The Malaysian mosques are magnificent, yet spaced very far apart, difficult to get to without an automobile. On the other hand, not having government support, the Indonesian Muslim communities have built their own smaller, more humble mosques and prayer rooms within walking distance of virtually every citizen. Indeed, without government support, Indonesia’s Muslims are exemplary in standing on their own feet, organizing foundations and much else.

By comparison, such as, so far in Malaysia, only a very few Americans have obtained Permanent Residence. If the Malays do not seem as open-hearted and welcoming as the Indonesians, it may be because they have always been surrounded within their own country by a population which is 40% non-Muslim. Indonesia only reaches about 10%, which raises further question as to the necessity of building a “Pancasila” and not an Islamic-style government, now that Indonesian independence is secure and financially progressive. Perhaps it is not too late for Sukarno’s original promise for Syariah Law to be re-inserted into the central governing documents.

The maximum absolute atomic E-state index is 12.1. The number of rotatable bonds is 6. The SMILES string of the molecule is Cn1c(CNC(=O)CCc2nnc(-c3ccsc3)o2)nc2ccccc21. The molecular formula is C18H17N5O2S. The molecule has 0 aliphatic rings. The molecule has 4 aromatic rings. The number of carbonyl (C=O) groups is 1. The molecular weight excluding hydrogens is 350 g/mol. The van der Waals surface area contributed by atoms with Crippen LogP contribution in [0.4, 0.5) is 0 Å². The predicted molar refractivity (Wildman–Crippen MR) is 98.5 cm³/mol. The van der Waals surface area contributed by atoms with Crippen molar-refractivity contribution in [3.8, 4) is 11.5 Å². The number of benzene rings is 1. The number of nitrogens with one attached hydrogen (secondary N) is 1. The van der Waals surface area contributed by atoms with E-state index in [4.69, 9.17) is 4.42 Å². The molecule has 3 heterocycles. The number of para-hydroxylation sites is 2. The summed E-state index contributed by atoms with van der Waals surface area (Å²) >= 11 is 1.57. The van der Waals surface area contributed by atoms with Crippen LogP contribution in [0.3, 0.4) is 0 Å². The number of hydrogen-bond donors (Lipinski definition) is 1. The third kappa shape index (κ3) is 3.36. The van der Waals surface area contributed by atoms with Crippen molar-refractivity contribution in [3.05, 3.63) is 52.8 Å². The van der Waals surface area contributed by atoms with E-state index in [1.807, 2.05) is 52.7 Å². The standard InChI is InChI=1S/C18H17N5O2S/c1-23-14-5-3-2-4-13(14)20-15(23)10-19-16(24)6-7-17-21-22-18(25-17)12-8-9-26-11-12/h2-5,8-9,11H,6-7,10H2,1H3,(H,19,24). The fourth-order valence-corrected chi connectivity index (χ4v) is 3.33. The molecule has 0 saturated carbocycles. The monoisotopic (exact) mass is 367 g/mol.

Malaysia has an official national ideology known as “Rukun Negara”, also having five pillars, which is helpful in building a unified loyalty among its citizens. Pancasila could serve the same function, without conflict with Islamic Law being applied officially to the Muslim populace. Only continuing pressure from the New World Order United Nations, and from such countries as the USA, prevents this transition from occurring in a smooth or easy way. ASEAN may freely restrict its Human Rights policies to issues that remain within the boundaries of its religious, cultural and historical backgrounds, while individual ASEAN members must not be scrutinized on their own, religiously based legal principles. Such non-interference is also a major principle of the ASEAN group of nations.